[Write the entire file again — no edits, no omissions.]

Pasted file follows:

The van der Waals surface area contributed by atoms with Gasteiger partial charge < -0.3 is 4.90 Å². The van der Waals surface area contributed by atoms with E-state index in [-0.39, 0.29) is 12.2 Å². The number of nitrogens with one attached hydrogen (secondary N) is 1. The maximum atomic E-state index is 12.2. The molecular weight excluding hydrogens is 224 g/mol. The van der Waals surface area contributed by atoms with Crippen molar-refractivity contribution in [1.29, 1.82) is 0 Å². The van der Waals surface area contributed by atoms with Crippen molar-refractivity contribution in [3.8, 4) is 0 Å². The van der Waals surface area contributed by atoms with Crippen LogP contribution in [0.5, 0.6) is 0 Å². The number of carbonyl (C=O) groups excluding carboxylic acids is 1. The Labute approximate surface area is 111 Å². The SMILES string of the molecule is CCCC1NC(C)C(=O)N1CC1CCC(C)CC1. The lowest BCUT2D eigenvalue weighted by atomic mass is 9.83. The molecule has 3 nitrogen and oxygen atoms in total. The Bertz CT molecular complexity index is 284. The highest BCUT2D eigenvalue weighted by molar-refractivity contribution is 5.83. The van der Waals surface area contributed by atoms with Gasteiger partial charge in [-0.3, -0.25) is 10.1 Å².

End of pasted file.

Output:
The van der Waals surface area contributed by atoms with Gasteiger partial charge < -0.3 is 4.90 Å². The van der Waals surface area contributed by atoms with E-state index in [-0.39, 0.29) is 12.2 Å². The number of nitrogens with one attached hydrogen (secondary N) is 1. The maximum atomic E-state index is 12.2. The molecular weight excluding hydrogens is 224 g/mol. The van der Waals surface area contributed by atoms with Crippen molar-refractivity contribution in [1.29, 1.82) is 0 Å². The van der Waals surface area contributed by atoms with Crippen molar-refractivity contribution in [3.8, 4) is 0 Å². The van der Waals surface area contributed by atoms with Crippen LogP contribution in [0.5, 0.6) is 0 Å². The number of carbonyl (C=O) groups excluding carboxylic acids is 1. The Labute approximate surface area is 111 Å². The SMILES string of the molecule is CCCC1NC(C)C(=O)N1CC1CCC(C)CC1. The lowest BCUT2D eigenvalue weighted by atomic mass is 9.83. The molecule has 3 nitrogen and oxygen atoms in total. The Bertz CT molecular complexity index is 284. The highest BCUT2D eigenvalue weighted by molar-refractivity contribution is 5.83. The van der Waals surface area contributed by atoms with Gasteiger partial charge in [-0.3, -0.25) is 10.1 Å².